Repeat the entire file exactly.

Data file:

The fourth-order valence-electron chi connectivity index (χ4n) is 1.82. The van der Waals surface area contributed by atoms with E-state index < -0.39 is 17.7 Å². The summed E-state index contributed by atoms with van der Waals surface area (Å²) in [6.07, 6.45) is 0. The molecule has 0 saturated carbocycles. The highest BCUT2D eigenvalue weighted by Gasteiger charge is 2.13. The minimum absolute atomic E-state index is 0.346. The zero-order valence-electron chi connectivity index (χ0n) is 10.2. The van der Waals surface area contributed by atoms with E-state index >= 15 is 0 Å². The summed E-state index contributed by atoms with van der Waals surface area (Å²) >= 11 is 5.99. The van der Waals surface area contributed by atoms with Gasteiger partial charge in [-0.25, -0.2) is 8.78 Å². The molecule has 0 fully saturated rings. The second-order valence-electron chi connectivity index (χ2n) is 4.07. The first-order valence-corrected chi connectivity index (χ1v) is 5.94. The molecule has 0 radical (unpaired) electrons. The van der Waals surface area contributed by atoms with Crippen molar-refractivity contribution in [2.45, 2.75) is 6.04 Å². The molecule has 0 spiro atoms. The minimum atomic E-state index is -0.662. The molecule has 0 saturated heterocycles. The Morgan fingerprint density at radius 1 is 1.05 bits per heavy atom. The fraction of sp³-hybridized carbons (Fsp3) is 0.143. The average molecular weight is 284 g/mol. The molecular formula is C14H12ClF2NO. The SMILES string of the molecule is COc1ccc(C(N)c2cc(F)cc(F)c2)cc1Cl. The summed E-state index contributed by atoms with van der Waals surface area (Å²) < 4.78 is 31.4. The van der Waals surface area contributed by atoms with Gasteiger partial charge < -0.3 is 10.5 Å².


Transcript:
The fourth-order valence-electron chi connectivity index (χ4n) is 1.82. The van der Waals surface area contributed by atoms with E-state index < -0.39 is 17.7 Å². The summed E-state index contributed by atoms with van der Waals surface area (Å²) in [6.07, 6.45) is 0. The molecule has 0 saturated carbocycles. The highest BCUT2D eigenvalue weighted by Gasteiger charge is 2.13. The minimum absolute atomic E-state index is 0.346. The zero-order valence-electron chi connectivity index (χ0n) is 10.2. The van der Waals surface area contributed by atoms with E-state index >= 15 is 0 Å². The summed E-state index contributed by atoms with van der Waals surface area (Å²) >= 11 is 5.99. The van der Waals surface area contributed by atoms with Gasteiger partial charge in [-0.25, -0.2) is 8.78 Å². The molecule has 0 fully saturated rings. The second-order valence-electron chi connectivity index (χ2n) is 4.07. The first-order valence-corrected chi connectivity index (χ1v) is 5.94. The molecule has 0 radical (unpaired) electrons. The van der Waals surface area contributed by atoms with Crippen molar-refractivity contribution in [2.45, 2.75) is 6.04 Å². The molecule has 0 spiro atoms. The minimum atomic E-state index is -0.662. The molecule has 0 saturated heterocycles. The Morgan fingerprint density at radius 1 is 1.05 bits per heavy atom. The fraction of sp³-hybridized carbons (Fsp3) is 0.143. The average molecular weight is 284 g/mol. The molecular formula is C14H12ClF2NO. The SMILES string of the molecule is COc1ccc(C(N)c2cc(F)cc(F)c2)cc1Cl. The summed E-state index contributed by atoms with van der Waals surface area (Å²) < 4.78 is 31.4. The van der Waals surface area contributed by atoms with Gasteiger partial charge < -0.3 is 10.5 Å².